Zim investors hedge against political upheavals

Zimbabwean President Robert Mugabe. (Tsvangirayi Mukwazhi, AP)
Zimbabwean President Robert Mugabe. (Tsvangirayi Mukwazhi, AP)

Harare – Investors in Zimbabwe have intensified hedging activity against inherent risks emanating from political upheavals in the country after President Robert Mugabe this week dismissed Vice President Emmerson Mnangagwa, a move widely seen as a means to prop up First Lady Grace Mugabe's chances to take over.

The move, although largely expected, has dominated social media discourse. On the streets of Harare, debates continue about Mnangagwa's possible plan of action, worsened by a statement attributed to him on Wednesday in which he said he would return to lead Zimbabwe and challenge Mugabe and his wife.

In shops such as Pick n Pay’s Jason Moyo Avenue store in central Harare, life is continuing as normal though, with shoppers queuing up to buy using mobile money and bank cards.

Talk in the supermarkets quickly translates to how prices are fast rising. Delta Corporation noted this in its half year financials released on Wednesday, saying “inflation pressure on basics” is rising although income after a tax for the period rose to $32.3m from $31m last year.

Cash is still a mere trickle from the banks and foreign currency is become scarcer by the day while parallel market currency rates are spiking. 

Outside the supermarkets, trouble for the common people has continued and a motorist argues furiously with a city parking official after his vehicle was clamped for arrears he says he is not aware of.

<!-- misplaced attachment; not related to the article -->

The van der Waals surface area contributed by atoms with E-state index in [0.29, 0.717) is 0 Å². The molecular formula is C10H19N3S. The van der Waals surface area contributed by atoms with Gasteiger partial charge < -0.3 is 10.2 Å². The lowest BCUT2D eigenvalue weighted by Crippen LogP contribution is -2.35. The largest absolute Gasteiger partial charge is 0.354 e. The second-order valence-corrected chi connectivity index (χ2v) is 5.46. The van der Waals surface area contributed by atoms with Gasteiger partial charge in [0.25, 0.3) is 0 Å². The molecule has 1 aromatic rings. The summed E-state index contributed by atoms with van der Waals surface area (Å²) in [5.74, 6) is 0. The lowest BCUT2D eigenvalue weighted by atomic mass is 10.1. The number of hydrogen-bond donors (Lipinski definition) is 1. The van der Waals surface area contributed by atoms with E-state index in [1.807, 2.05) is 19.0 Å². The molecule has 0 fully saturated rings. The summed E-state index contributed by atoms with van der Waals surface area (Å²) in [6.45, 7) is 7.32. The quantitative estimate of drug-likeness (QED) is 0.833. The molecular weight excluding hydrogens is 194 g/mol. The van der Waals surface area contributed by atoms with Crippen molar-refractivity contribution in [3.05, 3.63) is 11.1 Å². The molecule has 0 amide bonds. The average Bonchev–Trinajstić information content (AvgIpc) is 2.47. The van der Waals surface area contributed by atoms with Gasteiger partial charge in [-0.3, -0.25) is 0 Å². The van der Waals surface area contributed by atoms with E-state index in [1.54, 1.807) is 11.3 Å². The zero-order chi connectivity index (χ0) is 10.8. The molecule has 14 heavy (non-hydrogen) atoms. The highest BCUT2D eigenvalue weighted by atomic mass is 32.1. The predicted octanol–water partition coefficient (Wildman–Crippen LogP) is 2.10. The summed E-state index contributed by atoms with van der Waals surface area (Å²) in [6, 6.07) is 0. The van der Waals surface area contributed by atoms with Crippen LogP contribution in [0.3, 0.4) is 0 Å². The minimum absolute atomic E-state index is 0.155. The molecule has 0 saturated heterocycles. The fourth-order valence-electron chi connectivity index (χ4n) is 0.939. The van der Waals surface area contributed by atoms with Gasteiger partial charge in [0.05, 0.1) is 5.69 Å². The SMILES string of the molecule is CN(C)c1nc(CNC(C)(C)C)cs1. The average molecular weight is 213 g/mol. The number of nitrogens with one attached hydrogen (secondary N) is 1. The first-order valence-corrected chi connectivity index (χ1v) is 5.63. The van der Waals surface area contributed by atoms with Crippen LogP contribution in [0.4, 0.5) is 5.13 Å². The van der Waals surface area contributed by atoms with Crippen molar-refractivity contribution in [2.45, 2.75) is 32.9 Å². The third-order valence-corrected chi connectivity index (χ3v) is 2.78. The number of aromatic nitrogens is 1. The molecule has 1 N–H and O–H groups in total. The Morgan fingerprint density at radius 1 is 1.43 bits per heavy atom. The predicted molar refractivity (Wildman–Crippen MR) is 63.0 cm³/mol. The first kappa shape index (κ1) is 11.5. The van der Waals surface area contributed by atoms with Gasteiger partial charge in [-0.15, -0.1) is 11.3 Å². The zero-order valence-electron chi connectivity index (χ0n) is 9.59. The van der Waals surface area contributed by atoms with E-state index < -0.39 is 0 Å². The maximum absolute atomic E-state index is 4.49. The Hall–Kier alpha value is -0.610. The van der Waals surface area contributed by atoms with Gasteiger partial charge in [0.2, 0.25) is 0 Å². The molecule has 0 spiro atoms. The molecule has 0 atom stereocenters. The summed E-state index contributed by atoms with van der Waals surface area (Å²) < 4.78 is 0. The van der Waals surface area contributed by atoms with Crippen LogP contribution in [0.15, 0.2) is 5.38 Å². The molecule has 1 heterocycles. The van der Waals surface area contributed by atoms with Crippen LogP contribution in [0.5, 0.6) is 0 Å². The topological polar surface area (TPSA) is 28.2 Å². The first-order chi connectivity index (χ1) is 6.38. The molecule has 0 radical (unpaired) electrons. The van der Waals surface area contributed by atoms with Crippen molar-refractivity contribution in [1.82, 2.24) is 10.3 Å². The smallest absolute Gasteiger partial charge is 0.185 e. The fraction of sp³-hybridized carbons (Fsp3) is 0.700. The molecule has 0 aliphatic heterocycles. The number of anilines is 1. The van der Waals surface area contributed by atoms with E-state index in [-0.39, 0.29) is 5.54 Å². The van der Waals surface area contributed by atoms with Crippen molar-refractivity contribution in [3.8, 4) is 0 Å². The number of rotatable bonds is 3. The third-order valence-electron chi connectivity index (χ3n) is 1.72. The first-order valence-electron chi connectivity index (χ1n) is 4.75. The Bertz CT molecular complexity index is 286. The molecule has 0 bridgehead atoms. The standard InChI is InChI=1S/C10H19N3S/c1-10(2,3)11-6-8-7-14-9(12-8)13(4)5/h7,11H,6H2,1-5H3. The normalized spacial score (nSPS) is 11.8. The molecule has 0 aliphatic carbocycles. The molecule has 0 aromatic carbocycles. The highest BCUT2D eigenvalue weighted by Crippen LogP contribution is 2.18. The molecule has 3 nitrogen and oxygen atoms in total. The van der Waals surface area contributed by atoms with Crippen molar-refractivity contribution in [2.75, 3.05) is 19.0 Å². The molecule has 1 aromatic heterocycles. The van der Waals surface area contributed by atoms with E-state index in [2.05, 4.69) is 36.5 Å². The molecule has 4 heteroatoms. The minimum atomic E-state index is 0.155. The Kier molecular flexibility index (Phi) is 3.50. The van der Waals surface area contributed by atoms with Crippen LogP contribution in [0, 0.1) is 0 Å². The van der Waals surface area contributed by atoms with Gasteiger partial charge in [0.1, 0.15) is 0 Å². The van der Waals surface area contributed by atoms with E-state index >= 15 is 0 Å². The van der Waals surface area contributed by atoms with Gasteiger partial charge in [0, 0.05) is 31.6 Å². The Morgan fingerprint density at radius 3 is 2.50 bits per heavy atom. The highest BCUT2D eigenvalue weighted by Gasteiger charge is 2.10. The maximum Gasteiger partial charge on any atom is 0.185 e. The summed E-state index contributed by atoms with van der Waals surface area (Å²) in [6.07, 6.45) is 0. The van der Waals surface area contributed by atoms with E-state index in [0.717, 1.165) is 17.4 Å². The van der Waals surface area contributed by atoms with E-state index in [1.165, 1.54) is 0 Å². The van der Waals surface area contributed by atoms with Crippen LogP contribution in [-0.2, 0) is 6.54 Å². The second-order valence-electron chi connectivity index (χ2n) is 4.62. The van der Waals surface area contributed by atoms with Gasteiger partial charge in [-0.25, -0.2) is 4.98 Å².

“This is daylight robbery; I was out of town for the past few weeks and where did this unexplained bill come from,” the motorist fumes. The parking official calls up his supervisor and he apologises for the mistake and the issue is resolved.

But the sacking of Mnangagwa, bringing a sense of excitement and hopelessness, is dominating public discourse although it quickly cascades into implications for the economy and the country’s prospects to recover from prolonged liquidity crunch.

“The stock market has not responded to these developments, if anything we have seen hedging activity increasing because investors have always been hedging over the past months. People are seeking non-monetary assets and others are divesting and this has boosted trade on the Zimbabwe Stock Exchange,” a trader on the ZSE tells Fin24.

The ZSE even rose by 0.51% on Wednesday to close the day with a market capitalisation of $16.1bn after the industrial index rose 0.49% on the back of gains in Econet Wireless and Delta. Total value traded was 55.1% - $6.6m - with Econet, Old Mutual and regional fast foods counter Simbisa Brands weighing in.

“We expect the market to trade higher on Thursday on demand in heavyweights,” said analysts at IH Securities in a report. 

If the market is unfased by all the political upheavals in Zimbabwe, the Mugabes seem unmoved by speculation that Mnangagwa – reportedly now out of the country – will mount a challenge to their power.

The Zimbabwean leader and his wife will on Thursday preside over the renaming of the Harare International Airport to Robert Gabriel Mugabe International Airport, perhaps a stark reminder to his opponents arriving and leaving the country through the airport of who is in charge.

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